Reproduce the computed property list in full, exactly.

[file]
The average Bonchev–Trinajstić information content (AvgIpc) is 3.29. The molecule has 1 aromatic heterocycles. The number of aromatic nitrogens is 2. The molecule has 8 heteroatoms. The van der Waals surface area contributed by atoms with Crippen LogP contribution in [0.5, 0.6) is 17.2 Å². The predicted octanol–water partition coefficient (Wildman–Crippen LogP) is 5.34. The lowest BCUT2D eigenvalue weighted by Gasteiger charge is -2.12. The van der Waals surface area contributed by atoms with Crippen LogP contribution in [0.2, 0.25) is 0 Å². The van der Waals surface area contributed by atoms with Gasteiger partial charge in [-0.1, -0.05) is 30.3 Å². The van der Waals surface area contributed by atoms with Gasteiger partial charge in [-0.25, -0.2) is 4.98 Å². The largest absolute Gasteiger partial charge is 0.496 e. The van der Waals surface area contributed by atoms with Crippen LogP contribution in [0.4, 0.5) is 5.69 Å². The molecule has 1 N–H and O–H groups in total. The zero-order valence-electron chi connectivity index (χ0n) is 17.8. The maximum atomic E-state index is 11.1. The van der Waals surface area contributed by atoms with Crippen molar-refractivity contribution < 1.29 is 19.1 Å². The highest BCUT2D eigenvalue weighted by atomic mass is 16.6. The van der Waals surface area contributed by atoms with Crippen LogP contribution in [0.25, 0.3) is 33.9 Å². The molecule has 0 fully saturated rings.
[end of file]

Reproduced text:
The average Bonchev–Trinajstić information content (AvgIpc) is 3.29. The molecule has 1 aromatic heterocycles. The number of aromatic nitrogens is 2. The molecule has 8 heteroatoms. The van der Waals surface area contributed by atoms with Crippen LogP contribution in [0.5, 0.6) is 17.2 Å². The predicted octanol–water partition coefficient (Wildman–Crippen LogP) is 5.34. The lowest BCUT2D eigenvalue weighted by Gasteiger charge is -2.12. The van der Waals surface area contributed by atoms with Crippen LogP contribution in [0.2, 0.25) is 0 Å². The van der Waals surface area contributed by atoms with Gasteiger partial charge in [-0.1, -0.05) is 30.3 Å². The van der Waals surface area contributed by atoms with Gasteiger partial charge in [-0.25, -0.2) is 4.98 Å². The largest absolute Gasteiger partial charge is 0.496 e. The van der Waals surface area contributed by atoms with Crippen LogP contribution in [0.4, 0.5) is 5.69 Å². The molecule has 1 N–H and O–H groups in total. The zero-order valence-electron chi connectivity index (χ0n) is 17.8. The maximum atomic E-state index is 11.1. The van der Waals surface area contributed by atoms with Crippen molar-refractivity contribution < 1.29 is 19.1 Å². The highest BCUT2D eigenvalue weighted by atomic mass is 16.6. The van der Waals surface area contributed by atoms with Crippen LogP contribution in [0.25, 0.3) is 33.9 Å². The molecule has 0 fully saturated rings.